It's official now - all living Secretary of States, including six Republicans and two Democrats, are in favor of ratifying New START. The one hold out was, until this week, Condoleezza Rice. Laura Rozen spilled the beans. Rice's statement of support - with caveats - is behind the WSJ subscription wall, but reprinted in part here.
First, smaller forces make the modernization of our nuclear infrastructure even more urgent. Sen. Jon Kyl of Arizona has led a valiant effort in this regard. Thanks to his efforts, roughly $84 billion is being allocated to the Department of Energy's nuclear weapons complex. Ratifying the treaty will help cement these commitments, and Congress should fully fund the president's program. Congress should also support the Defense Department in modernizing our launchers as suggested in the recent defense strategy study coauthored by former Secretary of Defense Bill Perry and former National Security Adviser Stephen Hadley.
Second, the Senate must make absolutely clear that in ratifying this treaty, the U.S. is not re-establishing the Cold War link between offensive forces and missile defenses. New Start's preamble is worrying in this regard, as it recognizes the "interrelationship" of the two. Administration officials have testified that there is no link, and that the treaty will not limit U.S. missile defenses. But Congress should ensure that future Defense Department budgets reflect this.
Moscow contends that only current U.S. missile-defense plans are acceptable under the treaty. But the U.S. must remain fully free to explore and then deploy the best defenses—not just those imagined today. That includes pursuing both potential qualitative breakthroughs and quantitative increases.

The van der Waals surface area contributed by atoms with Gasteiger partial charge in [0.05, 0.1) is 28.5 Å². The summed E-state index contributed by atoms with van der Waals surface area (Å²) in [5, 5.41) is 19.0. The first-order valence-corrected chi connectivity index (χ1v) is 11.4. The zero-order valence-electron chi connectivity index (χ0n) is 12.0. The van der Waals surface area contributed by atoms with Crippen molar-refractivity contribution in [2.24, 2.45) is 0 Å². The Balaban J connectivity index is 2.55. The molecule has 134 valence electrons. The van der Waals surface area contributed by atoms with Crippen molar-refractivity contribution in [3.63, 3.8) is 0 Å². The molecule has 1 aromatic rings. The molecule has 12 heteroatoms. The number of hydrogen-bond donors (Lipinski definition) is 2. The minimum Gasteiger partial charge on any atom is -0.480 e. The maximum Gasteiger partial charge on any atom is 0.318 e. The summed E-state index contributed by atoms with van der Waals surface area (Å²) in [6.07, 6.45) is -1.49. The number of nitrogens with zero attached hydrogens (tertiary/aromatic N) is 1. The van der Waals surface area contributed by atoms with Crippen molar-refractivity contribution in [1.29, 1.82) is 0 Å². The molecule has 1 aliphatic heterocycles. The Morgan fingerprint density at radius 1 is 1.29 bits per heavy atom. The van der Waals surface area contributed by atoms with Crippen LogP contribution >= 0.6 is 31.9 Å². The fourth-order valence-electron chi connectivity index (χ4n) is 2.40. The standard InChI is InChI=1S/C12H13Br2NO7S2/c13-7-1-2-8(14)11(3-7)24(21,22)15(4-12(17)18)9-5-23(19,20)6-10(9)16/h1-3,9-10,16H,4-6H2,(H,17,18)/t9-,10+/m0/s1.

Now Sen. Kyl isn't going to budge just because GWB's main squeeze says the treaty's good, but now she can sleep easier at night, knowing she's (finally) joined the greybeards of her party in doing the right thing. It's interesting that she draws this artificial condition, that US missile defense should be protected from any treaty agreements. For one, it's already been established by numerous civilian and military experts that US missile defense isn't constrained by this treaty. For another, you may remember her testimony in the summer of 2001 was that the Bush administration's top priority was the national missile defense program, not terrorism.
So how did eight years of spending $7-10 billion a year on missile defense turn out? Not so good by 2005, not good in 2008, and still not so good today. I guess the US missile defense program needs all the breaks it can get. Way to go, Condi! You've really nailed the important issue here.